Certain types of white blood cells assist the body in destroying cancerous tumors. Among these are CD8+ T cells. The T is for thymus, the gland near the base of the throat that both raises up and weeds out blood cells involved in immune responses.
One of the strategies being explored to eradicate established tumors is to increase the number of tumor-reactive T cells through immunization (often called a "cancer vaccine") or by growing large numbers of the patient's tumor-reactive T cells outside the body and giving them back to the patient, a method called adoptive immunotherapy.
CD8+T cells detect proteins called antigens and respond in fighting mode. If such antigens are detected on tumor cells, the CD8+ T cells punch holes in the tumor cells and destroy their contents. However, many tumor antigens are also found in normal body tissues. As a result, the thymus must get rid of most of the tumor-reactive T cells to keep the body from attacking itself.
"Those CD8+ T cells that can recognize such tumor antigens but evade thymic deletion are potentially harmful, and thus are held in check inside the body by mechanisms that make them tolerant of the protein even if it is encountered on a tumor cell," said Dr. Philip Greenberg, University of Washington (UW) professor of medicine and immunology, one of the co-authors of a Feb. 13, 2006, paper in Nature Medicine on new research in adoptive immunotherapy.
However, at times the system operates too well. Because tumor cells express higher levels of many of these antigens than do normal cells, some T cells can recognize the tumor cells and largely ignore the normal cells, but these CD8+ T cells are also held in check inside the body by mechanisms that build up their tolerance to the presence of tumor antigens. They become deficient in sending the signals that lead to tumor-cell killing.
"It is precisely these cells that might be most effective in tumor therapy, albeit with some potential toxicity," the paper said.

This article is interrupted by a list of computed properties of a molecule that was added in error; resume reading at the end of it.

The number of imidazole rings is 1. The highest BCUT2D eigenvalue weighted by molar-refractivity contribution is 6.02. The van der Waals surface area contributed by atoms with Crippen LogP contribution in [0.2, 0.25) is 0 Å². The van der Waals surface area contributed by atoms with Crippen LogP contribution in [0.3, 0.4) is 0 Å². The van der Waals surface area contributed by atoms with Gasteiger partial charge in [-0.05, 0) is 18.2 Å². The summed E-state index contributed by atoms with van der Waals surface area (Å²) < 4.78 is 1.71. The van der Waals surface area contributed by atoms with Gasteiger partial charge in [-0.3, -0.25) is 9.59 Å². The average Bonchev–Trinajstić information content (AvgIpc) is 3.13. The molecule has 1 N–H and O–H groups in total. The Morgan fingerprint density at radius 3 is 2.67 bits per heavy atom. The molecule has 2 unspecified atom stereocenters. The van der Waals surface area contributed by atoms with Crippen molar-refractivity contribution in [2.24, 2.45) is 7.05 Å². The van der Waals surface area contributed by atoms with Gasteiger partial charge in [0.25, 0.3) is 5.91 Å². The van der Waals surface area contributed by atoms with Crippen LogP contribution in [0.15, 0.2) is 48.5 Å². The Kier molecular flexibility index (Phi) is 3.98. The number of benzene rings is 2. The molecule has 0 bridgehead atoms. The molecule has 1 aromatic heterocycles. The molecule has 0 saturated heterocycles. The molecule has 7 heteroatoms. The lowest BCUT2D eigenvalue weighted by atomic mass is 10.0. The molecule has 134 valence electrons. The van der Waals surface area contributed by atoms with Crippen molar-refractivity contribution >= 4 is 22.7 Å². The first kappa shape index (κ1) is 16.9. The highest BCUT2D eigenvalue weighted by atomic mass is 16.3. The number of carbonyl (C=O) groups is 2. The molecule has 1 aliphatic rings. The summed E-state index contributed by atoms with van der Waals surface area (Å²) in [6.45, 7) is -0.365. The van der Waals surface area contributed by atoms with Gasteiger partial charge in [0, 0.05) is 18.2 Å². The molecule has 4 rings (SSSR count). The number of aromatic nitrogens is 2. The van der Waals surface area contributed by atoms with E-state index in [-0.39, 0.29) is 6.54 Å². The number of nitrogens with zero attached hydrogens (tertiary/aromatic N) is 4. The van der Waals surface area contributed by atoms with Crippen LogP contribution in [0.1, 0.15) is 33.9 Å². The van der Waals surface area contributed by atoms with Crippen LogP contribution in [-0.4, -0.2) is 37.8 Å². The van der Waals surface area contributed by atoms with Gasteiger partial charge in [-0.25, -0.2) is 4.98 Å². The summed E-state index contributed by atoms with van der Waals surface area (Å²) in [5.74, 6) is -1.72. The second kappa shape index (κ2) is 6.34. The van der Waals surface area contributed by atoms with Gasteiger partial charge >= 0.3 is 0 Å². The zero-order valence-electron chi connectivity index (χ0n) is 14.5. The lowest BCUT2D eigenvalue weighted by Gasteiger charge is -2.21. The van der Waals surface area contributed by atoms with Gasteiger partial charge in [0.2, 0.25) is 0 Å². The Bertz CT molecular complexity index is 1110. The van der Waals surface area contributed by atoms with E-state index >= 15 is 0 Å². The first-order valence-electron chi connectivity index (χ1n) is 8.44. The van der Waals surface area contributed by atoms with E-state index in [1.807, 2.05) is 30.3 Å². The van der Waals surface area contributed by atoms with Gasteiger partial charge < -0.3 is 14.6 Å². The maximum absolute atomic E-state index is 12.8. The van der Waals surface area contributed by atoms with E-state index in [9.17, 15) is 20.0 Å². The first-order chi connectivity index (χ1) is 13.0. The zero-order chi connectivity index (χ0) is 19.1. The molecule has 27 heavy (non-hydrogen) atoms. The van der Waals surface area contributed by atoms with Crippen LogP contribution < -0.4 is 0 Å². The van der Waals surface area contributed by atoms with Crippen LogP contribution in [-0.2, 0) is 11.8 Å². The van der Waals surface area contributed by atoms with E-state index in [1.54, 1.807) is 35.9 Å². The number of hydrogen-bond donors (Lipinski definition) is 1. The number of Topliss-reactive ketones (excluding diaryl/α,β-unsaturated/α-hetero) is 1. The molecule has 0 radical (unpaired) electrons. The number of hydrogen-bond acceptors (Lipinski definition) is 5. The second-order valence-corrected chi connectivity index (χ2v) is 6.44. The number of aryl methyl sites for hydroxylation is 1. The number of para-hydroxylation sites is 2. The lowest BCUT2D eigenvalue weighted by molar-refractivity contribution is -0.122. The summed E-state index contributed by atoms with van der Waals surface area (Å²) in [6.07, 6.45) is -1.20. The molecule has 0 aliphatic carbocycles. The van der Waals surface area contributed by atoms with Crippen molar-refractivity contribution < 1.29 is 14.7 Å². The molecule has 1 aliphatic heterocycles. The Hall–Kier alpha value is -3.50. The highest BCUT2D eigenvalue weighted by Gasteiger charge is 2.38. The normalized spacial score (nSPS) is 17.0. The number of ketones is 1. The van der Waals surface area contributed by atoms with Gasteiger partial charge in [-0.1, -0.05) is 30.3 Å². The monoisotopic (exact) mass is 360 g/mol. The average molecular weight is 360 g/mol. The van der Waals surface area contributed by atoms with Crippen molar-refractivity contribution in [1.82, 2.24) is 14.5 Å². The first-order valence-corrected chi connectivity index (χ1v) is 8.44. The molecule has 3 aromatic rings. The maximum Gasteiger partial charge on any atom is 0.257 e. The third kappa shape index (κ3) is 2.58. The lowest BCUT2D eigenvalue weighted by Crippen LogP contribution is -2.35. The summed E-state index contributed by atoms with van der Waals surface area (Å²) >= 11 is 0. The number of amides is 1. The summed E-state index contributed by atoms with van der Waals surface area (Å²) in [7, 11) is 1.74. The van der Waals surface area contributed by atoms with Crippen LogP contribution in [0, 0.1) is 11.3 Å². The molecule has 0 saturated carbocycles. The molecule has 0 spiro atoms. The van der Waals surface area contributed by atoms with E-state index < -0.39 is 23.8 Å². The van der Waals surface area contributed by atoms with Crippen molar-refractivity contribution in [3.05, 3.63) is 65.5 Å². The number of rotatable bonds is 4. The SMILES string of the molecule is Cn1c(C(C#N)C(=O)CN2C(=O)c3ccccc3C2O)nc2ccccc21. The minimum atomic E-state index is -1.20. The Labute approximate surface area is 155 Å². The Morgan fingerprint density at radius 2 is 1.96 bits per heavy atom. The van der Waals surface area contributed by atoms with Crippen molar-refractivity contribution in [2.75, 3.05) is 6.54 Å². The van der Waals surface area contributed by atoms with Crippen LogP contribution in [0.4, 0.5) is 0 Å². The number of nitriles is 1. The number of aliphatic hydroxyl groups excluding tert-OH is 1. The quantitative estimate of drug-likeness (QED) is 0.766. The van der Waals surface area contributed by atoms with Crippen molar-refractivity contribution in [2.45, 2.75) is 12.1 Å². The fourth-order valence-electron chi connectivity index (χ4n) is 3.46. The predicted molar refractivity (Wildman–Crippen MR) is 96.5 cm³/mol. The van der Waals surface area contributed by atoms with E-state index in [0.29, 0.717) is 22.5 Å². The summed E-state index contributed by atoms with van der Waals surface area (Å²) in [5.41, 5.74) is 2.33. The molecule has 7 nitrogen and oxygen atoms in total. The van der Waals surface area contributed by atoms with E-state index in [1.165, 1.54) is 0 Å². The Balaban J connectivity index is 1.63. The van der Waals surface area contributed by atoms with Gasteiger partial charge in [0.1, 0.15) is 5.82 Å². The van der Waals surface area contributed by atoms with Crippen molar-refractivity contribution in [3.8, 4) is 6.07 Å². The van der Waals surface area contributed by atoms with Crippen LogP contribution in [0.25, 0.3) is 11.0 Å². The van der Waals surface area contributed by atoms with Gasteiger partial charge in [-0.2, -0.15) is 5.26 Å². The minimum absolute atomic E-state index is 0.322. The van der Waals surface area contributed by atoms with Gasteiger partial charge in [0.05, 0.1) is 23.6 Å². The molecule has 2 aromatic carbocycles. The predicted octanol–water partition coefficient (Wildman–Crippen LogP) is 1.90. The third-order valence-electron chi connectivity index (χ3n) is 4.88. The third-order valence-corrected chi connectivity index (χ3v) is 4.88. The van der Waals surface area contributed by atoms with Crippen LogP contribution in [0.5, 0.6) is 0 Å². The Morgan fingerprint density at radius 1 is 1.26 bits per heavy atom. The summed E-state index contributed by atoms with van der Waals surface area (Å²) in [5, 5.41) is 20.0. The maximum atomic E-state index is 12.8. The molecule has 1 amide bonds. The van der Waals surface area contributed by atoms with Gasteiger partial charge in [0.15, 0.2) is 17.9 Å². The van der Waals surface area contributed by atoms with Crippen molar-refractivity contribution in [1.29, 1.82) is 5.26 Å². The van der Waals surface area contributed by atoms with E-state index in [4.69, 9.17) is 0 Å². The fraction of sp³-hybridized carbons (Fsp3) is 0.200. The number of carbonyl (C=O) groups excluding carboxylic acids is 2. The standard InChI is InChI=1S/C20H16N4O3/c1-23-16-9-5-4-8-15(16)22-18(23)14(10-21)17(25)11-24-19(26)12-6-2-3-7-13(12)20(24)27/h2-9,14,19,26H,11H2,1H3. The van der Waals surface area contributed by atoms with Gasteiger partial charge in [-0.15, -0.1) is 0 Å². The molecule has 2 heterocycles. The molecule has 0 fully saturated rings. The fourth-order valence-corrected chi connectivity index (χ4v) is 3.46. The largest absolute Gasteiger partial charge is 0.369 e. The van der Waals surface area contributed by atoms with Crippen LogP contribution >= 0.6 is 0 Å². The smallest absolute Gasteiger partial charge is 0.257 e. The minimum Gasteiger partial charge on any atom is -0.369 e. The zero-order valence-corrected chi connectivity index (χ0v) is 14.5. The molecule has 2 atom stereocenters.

The researchers developed a transgenic mouse model in which the CD8+ T cells with receptors for a particular tumor antigen, also found in the mice's normal living tissue. The CD8+ T cells had become tolerant of the antigen. The CD8+ T cells were largely unresponsive, failing to proliferate or to secrete interleukin-2, a cellular product essential for maintaining a response to the tumor antigen.
However, the researchers learned through experimentation that the cells could be rescued from this tolerant state and encouraged to proliferate in laboratory beakers if they were mixed with interleukin-15. The cells are naturally exposed to lower doses of interleukin-15 inside the body, and this probably helps keep the cells alive despite their tolerant state. However, once these cells were induced to proliferate, they could be expanded to large numbers and were no longer tolerant of the tumor antigen.
It's not known precisely how proliferation rescues these cells, but the expanded tumor-reactive T cells were now effective in treating a disseminated form of leukemia in mice without damaging their livers. This suggests that the liver and other normal tissues expressing lower levels of the antigen may have their own protective mechanisms.
The research suggests that high-affinity CD8+ T cells are not necessarily deleted when they encounter the antigen as a normal protein, but rather may be rendered unable to expand under normal conditions, and that these CD8+ T cells can potentially be rescued and expanded for use in tumor immunotherapy.
The authors of the Nature Medicine article, "Interleukin-15 rescues tolerant CD8+ T cells for use in adoptive immunotherapy of established tumors," were Drs. Ryan M. Teague, Blythe D. Sather, Jillian A. Sacks, Maria Z. Haung, Michele I. Dossett, Junko Morimoto, Xiaoxio Tan, Claes Ohlen, and Philip D. Greenberg, all of the UW Department of Immunology; and Drs. Susan E. Sutton and Michael P. Cooke, of the Genomics Institute of the Novartis Research Foundation in San Diego. Teague, Dossett, Morimoto, Tan, Ohlen, and Greenberg also hold appointments in Seattle's Fred Hutchinson Cancer Research Center Program in Immunology. Greenberg's primary appointment is in the UW Department of Medicine.
Grants from the National Cancer Institute of the National Institutes of Health, and from the Leukemia and Lymphoma Society, supported this research. Teague is also a recipient of a Ruth I. Kirschstein National Research Service Award.
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